That was the case with our first logo redesign at Atlantic City Country Club. Their original logo was a busy scene with a bell house set in front of the clubhouse, with sand dunes and a green and a flag. So complicated. But they were proud of it—the club was founded in 1897, and the bell house is still there, along with a plaque explaining that it’s the bell they used to ring when the last trolley was leaving. The club is on the mainland while Atlantic City is on a barrier island, so the bell let golfers know to get their butts back to the clubhouse if they wanted a ride home. We agreed that it was a unique story and an important part of the club’s identity. The more we worked on it, we found ourselves whittling the logo down to what was truly important, which was simply the bell. We put the founding date under the bell, and that was it. It’s still one of my favorites we’ve ever done, and it’s been a nice success for the club. We learned several lessons during that process, but perhaps the most important was how vital simple, elegant storytelling is in any piece of golf club art.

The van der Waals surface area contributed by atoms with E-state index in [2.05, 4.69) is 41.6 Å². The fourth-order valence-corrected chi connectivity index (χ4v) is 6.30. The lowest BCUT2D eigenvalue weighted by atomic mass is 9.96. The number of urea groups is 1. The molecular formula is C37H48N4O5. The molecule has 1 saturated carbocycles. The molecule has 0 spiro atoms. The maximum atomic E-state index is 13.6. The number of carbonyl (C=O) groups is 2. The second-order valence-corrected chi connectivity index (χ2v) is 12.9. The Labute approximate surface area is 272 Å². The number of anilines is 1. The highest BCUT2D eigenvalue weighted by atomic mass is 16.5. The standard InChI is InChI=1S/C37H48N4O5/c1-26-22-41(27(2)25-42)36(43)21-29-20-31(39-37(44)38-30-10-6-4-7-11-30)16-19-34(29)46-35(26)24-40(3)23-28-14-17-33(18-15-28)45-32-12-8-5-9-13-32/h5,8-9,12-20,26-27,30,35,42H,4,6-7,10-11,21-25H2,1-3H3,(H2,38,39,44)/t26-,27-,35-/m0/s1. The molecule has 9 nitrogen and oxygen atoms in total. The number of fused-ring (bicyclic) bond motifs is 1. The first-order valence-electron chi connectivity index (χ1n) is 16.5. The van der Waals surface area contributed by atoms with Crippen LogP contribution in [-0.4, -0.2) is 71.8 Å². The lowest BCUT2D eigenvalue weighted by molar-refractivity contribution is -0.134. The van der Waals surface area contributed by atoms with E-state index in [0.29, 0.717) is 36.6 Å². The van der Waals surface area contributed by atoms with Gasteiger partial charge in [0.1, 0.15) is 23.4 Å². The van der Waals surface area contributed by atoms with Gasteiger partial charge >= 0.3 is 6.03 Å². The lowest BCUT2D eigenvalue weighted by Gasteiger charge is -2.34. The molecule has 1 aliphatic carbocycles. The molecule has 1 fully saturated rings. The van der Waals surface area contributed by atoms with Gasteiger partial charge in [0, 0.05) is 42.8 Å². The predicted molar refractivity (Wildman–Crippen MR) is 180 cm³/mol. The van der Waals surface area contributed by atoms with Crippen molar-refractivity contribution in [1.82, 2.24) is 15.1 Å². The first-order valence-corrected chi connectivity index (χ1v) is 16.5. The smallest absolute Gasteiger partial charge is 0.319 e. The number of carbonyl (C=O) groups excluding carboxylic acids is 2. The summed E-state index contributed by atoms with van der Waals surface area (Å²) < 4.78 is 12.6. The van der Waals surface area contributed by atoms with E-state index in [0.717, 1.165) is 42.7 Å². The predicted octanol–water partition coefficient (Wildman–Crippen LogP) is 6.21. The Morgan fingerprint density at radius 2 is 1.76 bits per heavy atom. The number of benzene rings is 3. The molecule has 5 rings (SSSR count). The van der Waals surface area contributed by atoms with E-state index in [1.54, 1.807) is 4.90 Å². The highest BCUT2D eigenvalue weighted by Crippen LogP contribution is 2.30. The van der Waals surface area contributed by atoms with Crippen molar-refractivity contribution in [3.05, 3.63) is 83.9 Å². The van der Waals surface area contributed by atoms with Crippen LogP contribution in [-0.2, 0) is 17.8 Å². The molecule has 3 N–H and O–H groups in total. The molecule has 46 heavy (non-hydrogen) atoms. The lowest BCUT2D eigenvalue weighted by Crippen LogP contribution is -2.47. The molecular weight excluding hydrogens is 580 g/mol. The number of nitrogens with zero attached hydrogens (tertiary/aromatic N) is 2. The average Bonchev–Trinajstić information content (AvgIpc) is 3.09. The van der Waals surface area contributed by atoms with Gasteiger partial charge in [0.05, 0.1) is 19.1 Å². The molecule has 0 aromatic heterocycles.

The posters came later—I did one for the 2005 Walker Cup at Chicago Golf Club, then in 2008, the USGA gave me a chance at Torrey Pines. I’ve since learned that you need several factors in place for a poster to do well commercially, and Torrey was a perfect storm: The U.S. Open hadn’t been in golf-crazy Southern California in more than 50 years, I created one of the best images of my career, and, of course, Tiger Woods won in a playoff on a broken leg in one of the greatest Opens ever. We sold out at least twice at the merchandise tent onsite at Torrey. I would step away for lunch, and when I got back there’d be two dozen people in line waiting to get their posters signed. I had never experienced anything like it. To be at the U.S. Open every summer now, signing posters—sometimes for people who have collected every one—is a special thing.